• A researcher from the University of Oviedo has been given a "Starting Grant", the most prestigious European grant for young talents

    July 12, 2011

    Ángel Manteca has been selected by the European Research Council and he will be given 1,3 millions of Euros to develop a five-year project related to the study of Streptomyces bacteria, which can be found in the basis of many antibiotics and which own a high industrial interest.

    Development cycle of Streptomyces bacteria
    Ángel Manteca, researcher from the department of Functional Biology (Faculty of Medicine and Sciences of Health) has been selected by the European Research Council (ERC) to be given a grant from the "Starting Grant" programme, which was created to support young talents and innovative and cutting-edge researches.

    This grant is one the most important ones in the European sphere, due to its economic awarding and its prestige. Ángel Manteca will receive 1,3 millions of Euros to perform a project related to Streptomyces bacteria for five years, something that "means a stability which will allow me to create my own research group as well as being able to develop a research line with a sufficient amount of tools", the scientist has affirmed.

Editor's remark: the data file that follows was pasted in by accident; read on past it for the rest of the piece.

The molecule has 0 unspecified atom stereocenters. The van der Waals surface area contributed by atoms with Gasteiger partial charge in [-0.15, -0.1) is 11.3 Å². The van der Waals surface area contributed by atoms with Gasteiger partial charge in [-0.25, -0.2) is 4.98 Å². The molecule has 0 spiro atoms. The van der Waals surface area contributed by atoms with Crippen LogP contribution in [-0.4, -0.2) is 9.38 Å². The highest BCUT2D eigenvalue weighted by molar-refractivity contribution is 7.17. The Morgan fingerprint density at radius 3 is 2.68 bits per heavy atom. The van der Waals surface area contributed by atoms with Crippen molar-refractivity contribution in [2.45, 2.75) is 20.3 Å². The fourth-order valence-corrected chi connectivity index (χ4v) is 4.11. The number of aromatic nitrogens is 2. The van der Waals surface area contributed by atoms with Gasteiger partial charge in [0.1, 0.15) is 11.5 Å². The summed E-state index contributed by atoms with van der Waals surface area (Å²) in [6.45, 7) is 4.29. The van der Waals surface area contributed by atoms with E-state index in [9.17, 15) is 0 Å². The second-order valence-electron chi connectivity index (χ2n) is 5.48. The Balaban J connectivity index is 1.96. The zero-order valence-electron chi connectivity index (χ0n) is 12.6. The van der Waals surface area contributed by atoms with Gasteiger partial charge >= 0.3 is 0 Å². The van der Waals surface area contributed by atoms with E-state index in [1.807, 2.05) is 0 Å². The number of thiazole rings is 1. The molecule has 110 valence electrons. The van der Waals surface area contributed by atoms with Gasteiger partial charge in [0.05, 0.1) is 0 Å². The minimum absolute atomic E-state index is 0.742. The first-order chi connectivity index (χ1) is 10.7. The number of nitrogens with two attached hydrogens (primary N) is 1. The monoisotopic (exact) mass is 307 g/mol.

The selected project, entitled "Caracterización biomolecular de la diferenciación de Streptomyces y su relación con la producción de metabolitos secundarios" (Bimolecular Characterization from the difference of Streptomyces and their relation with the production of secondary metabolites) is framed within the life sciences field and it consists on a basic research centred in the study of the streptomyces bacteria's development cycle, which own a huge industrial interest under a very innovative perspective. "Streptomyces are a type of bacteria with a complex development cycle, very similar to fungus", Manteca has explained, "which produce an 80% of secondary metabolites", i.e., bioactive compounds useful in biomedicine as antibiotics, antitumor, immunosuppressive or antifungal, among others. Furthermore, these bacteria can be used as an example to understand the evolutionary origin of some processes like the cellular apoptosis.

    The Starting programme belongs to call of European projects from the IDEAS sub-programme within the VII Framework Programme, which funds research in Europe. In the Starting modality, it funds the development of cutting-edge research executed by individual teams, offering new opportunities to the most brilliant and creative young researchers. This programme receives thousands of applications from all around Europe yearly. In 2010, from the 400 projects which were financed, 23 corresponded to Spanish researchers. This is the second "Starting Grant" project of the University of Oviedo, which can be added to the one which Heather Stoll, researcher of the Faculty of Geology, was given in 2009.